Paper # Author Title
This paper uses the structure of institutional economics to provide an explanation of the recent U.S. financial crisis. Institutional theory suggests that a county’s political, legal, social, and cultural institutions determine and characterize its economy. An institutional perspective of financial crises therefore incorporates unquantifiable aspects of the real world. Different institutions interacted to ignite and fuel the global crisis. A thorough understanding of all of the legal, political, and cultural institution that encompass a society, as well as their role in the market, is needed to explain and avoid the reoccurrences of financial crises. Download Paper
This study investigates the impacts of negative economic shocks on child schooling in households of rural Malawi, one of the poorest countries in Sub-Saharan Africa (SSA). Two waves of household panel data for years 2006 and 2008 from the Malawi Longitudinal Study of Families and Health (MLSFH) are used to examine the impact of negative shocks on child schooling. Both individually-reported and community-level shocks are investigated. A priori the impact of negative shocks on schooling may be negative (if income effects dominate) or positive (if price effects dominate). Also the effects may be larger for measures of idiosyncratic shocks (if there is considerable within-community variation in experiencing shocks) or for aggregate shocks (if community support networks buffer better idiosyncratic than aggregate shocks). Finally there may be gender differences in the relevance for child schooling of shocks reported by men versus those reported by women with, for example, the former having larger effects if resource constraints have strong effects on schooling and if because of gender roles men perceive better than women shocks that affect household resources. The study finds that negative economic shocks have significant negative impacts on child school enrollment and grade attainment, with the estimated effects of the community shocks larger and more pervasive than the estimated effects of idiosyncratic shocks and with the estimated effects of shocks reported by men as large or larger than the estimated effects of shocks reported by women. Download Paper
Despite women’s significant improvement in educational attainment, underrepresentation of women in Science, Technology, Engineering, and Mathematics (STEM) college majors persists in most countries. We address whether one particular institution – single-sex schools – may enhance female – or male – students’ STEM careers. Exploiting the unique setting in Korea where assignment to all-girls, all-boys or coeducational high schools is random, we move beyond associations to assess causal effects of single-sex schools. We use administrative data on national college entrance mathematics examination scores and a longitudinal survey of high school seniors that provide various STEM outcomes (mathematics and science interest and self-efficacy, expectations of a four-year college attendance and a STEM college major during the high school senior year, and actual attendance at a four-year college and choice of a STEM major two years after high school). We find significantly positive effects of all-boys schools consistently across different STEM outcomes, whereas the positive effect of all-girls schools is only found for mathematics scores. Download Paper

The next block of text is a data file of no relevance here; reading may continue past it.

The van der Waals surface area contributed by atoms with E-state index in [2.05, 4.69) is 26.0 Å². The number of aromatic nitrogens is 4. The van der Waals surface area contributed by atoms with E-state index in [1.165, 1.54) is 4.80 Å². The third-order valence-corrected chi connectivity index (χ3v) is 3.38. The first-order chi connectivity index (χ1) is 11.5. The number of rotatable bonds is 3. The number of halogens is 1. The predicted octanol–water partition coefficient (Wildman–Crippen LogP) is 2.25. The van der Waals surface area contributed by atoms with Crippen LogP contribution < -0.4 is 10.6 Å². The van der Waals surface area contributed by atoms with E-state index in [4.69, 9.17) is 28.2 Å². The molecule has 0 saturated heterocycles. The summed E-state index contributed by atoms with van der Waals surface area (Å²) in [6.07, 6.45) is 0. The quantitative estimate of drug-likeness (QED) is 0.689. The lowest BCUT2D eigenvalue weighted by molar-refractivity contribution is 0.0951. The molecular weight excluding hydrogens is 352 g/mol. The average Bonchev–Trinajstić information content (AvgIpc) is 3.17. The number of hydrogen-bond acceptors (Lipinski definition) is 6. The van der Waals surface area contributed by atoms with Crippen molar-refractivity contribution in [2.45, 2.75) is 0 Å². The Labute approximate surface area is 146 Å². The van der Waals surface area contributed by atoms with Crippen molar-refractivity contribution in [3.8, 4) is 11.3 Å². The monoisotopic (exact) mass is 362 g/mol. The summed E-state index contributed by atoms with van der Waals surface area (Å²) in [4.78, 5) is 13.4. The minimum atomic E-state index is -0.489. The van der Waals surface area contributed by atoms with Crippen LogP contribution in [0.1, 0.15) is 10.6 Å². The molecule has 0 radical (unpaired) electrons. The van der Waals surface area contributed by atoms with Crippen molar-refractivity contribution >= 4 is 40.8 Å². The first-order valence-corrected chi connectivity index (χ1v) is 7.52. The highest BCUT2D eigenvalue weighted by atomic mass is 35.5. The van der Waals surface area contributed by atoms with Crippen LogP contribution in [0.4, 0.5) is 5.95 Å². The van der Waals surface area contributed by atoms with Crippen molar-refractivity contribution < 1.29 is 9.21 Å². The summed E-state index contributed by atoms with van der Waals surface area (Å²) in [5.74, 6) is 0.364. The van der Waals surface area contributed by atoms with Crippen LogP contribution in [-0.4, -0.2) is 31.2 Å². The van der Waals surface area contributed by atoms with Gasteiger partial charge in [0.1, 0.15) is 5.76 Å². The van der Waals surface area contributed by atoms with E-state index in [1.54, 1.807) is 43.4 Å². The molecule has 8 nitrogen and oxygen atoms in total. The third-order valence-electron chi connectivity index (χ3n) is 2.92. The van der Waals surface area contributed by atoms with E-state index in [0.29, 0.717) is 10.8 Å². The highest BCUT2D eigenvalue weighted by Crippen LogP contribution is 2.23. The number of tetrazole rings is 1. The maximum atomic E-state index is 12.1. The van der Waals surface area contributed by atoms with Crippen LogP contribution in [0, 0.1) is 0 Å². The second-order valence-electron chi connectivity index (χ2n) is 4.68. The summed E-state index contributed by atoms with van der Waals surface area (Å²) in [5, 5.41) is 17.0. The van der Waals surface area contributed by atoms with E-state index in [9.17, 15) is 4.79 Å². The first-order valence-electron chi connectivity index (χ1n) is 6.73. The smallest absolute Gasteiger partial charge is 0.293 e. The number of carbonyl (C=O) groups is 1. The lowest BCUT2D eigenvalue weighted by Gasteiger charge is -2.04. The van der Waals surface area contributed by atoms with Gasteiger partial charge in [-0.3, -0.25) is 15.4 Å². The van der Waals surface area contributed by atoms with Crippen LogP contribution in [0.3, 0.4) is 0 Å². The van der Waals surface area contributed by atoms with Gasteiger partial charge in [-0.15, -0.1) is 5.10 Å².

I investigate the origins of the now-ubiquitous term ”Big Data," in industry and academics, in computer science and statistics/econometrics. Credit for coining the term must be shared. In particular, John Mashey and others at Silicon Graphics produced highly relevant (unpublished, non-academic) work in the mid-1990s. The first significant academic references (independent of each other and of Silicon Graphics) appear to be Weiss and Indurkhya (1998) in computer science and Diebold (2000) in statistics /econometrics. Douglas Laney of Gartner also produced insightful work (again unpublished and non-academic) slightly later. Big Data the term is now firmly entrenched, Big Data the phenomenon continues unabated, and Big Data the discipline is emerging. Download Paper
We study an individual who faces a dynamic decision problem in which the process of information arrival is unobserved by the analyst, and hence should be identified from observed choice data. An information structure is objectively describable if signals correspond to events of the objective state space. We derive a representation of preferences over menus of acts that captures the behavior of a Bayesian decision maker who expects to receive such signals. The class of information structures that can support such a representation generalizes the notion of a partition of the state space. The representation allows us to compare individuals in terms of the preciseness of their information structures without requiring that they share the same prior beliefs. We apply the model to study an individual who anticipates gradual resolution of uncertainty over time. Both the filtration (the timing of information arrival with the sequence of partitions it induces) and prior beliefs are uniquely identified. Download Paper